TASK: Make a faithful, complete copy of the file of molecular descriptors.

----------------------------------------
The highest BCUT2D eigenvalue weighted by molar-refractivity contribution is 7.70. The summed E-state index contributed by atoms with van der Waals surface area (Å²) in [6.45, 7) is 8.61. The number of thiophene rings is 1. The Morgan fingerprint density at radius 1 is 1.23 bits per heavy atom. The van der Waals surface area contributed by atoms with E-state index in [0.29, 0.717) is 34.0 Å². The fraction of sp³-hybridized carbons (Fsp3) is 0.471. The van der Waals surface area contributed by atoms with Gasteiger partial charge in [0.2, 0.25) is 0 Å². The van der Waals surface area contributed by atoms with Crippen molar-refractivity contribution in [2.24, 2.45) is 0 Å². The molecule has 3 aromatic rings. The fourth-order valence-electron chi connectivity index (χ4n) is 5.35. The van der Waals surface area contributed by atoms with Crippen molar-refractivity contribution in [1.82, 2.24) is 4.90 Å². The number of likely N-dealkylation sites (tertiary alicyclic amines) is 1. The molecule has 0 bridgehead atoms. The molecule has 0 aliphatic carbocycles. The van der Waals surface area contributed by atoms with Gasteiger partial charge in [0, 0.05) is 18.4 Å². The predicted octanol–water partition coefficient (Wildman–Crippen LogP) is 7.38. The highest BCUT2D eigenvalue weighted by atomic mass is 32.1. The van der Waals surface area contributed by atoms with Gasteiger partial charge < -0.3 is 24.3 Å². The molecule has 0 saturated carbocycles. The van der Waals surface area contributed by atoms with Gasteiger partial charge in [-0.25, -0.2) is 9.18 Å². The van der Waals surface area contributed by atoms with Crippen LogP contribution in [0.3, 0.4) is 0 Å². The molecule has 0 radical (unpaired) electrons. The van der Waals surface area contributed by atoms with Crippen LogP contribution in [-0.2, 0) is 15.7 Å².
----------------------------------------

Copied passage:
The highest BCUT2D eigenvalue weighted by molar-refractivity contribution is 7.70. The summed E-state index contributed by atoms with van der Waals surface area (Å²) in [6.45, 7) is 8.61. The number of thiophene rings is 1. The Morgan fingerprint density at radius 1 is 1.23 bits per heavy atom. The van der Waals surface area contributed by atoms with E-state index in [0.29, 0.717) is 34.0 Å². The fraction of sp³-hybridized carbons (Fsp3) is 0.471. The van der Waals surface area contributed by atoms with Gasteiger partial charge in [0.2, 0.25) is 0 Å². The van der Waals surface area contributed by atoms with Crippen molar-refractivity contribution in [2.24, 2.45) is 0 Å². The molecule has 3 aromatic rings. The fourth-order valence-electron chi connectivity index (χ4n) is 5.35. The van der Waals surface area contributed by atoms with Crippen molar-refractivity contribution in [1.82, 2.24) is 4.90 Å². The number of likely N-dealkylation sites (tertiary alicyclic amines) is 1. The molecule has 0 bridgehead atoms. The molecule has 0 aliphatic carbocycles. The van der Waals surface area contributed by atoms with Gasteiger partial charge in [0, 0.05) is 18.4 Å². The predicted octanol–water partition coefficient (Wildman–Crippen LogP) is 7.38. The highest BCUT2D eigenvalue weighted by atomic mass is 32.1. The van der Waals surface area contributed by atoms with Gasteiger partial charge < -0.3 is 24.3 Å². The molecule has 0 saturated carbocycles. The van der Waals surface area contributed by atoms with Gasteiger partial charge in [-0.25, -0.2) is 9.18 Å². The van der Waals surface area contributed by atoms with Crippen LogP contribution in [0.3, 0.4) is 0 Å². The molecule has 0 radical (unpaired) electrons. The van der Waals surface area contributed by atoms with Crippen LogP contribution in [-0.2, 0) is 15.7 Å².